Fortuny stenciled velvet jacket, 1930s. Never before on the market, the regal jacket is hand stenciled with a Renaissance-style pattern in gold pigments. Here is the subtle shading found in Renaissance frescoes. The short boxy style is meant to be worn open without closures. It features wide sleeves, a stand-up shawl collar, and thin shoulder pads. A Fortuny stenciled velvet outer garment is even more rare than a Delphos gown.
Chiffon and lace flapper dress, c.1929. The delicate chiffons of the late 1920s were like a fresh summer breeze after the hard edged geometry of Art Deco. In this alluring yet ladylike dress, gossamer floral-patterned lace alternates with panels of black silk chiffon. Note the uneven hemline that anticipates the longer styles of the 1930s.
Fortuny stenciled velvet jacket, c.1930. The "lace" pattern is hand stenciled with layers of subtly changing silver/gray pigment, reproducing the Renaissance fresco effect. By an aesthetic dialectic,Fortuny synthesized ideas to create a new and different design. Here he brilliantly combines blocks based on Islamic tiles with borders based on 17th century lace.
Embroidered knotted net lace tunic, 1920s. This artistic tunic combines an ancient lace technique with a thoroughly modern T-shirt shape. The ingenious symmetrical design is composed of semi-abstract natural motifs—many referencing the harvest time. The variegated, multiform motifs create an unforgettable panoply of masterful ethnic-style design.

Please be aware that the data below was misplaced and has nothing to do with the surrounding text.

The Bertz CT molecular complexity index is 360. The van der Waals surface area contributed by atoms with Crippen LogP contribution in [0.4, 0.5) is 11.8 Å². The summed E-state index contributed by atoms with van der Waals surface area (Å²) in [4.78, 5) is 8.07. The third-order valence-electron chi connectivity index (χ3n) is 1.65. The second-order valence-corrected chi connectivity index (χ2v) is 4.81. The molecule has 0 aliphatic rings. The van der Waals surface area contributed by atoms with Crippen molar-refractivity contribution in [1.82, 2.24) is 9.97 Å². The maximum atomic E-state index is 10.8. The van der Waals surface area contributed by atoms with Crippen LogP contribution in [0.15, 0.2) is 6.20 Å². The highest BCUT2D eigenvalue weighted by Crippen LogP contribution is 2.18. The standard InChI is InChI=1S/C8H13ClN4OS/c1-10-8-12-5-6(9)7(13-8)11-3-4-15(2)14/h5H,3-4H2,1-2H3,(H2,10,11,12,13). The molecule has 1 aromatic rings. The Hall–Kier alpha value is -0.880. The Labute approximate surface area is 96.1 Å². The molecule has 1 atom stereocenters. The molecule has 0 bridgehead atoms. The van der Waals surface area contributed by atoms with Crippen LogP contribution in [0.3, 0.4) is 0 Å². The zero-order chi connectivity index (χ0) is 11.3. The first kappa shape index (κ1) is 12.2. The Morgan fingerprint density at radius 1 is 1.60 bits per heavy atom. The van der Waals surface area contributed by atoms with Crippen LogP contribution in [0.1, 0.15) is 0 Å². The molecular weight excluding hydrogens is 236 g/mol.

Metallic lace flapper dress, c.1925. The torso is straight to the hipline. The fullness of the skirt is softly gathered on the sides and in back. The elaborated floral motifs still show the influence of Art Nouveau. The incandescent beauty of the lace personifies the dazzling splendor of late 1920s fashion.
Rhinestone studded evening dress, 1930s. This sophisticated evening was fashioned from black taffeta with a dramatic rhinestone studded neckline. The layered skirt, with bias-cut flounces, is great for dancing. The silhouette is ladylike, yet sexy—the perfect fantasy dress that will glide smoothly over the torso. What accounts for the affecting feminine appeal? That is the mystery of great design!
Metallic lace flapper dress, c.1925. Made from bronzed metallic lace over a black satin lining, this scintillating dress slips on without closures. The lower sides of the bodice are ruched, creating a cummerbund effect. The scalloped border on the lace is a delightful touch. The incandescent beauty of the lace personifies the dazzling splendor of 1920s fashion.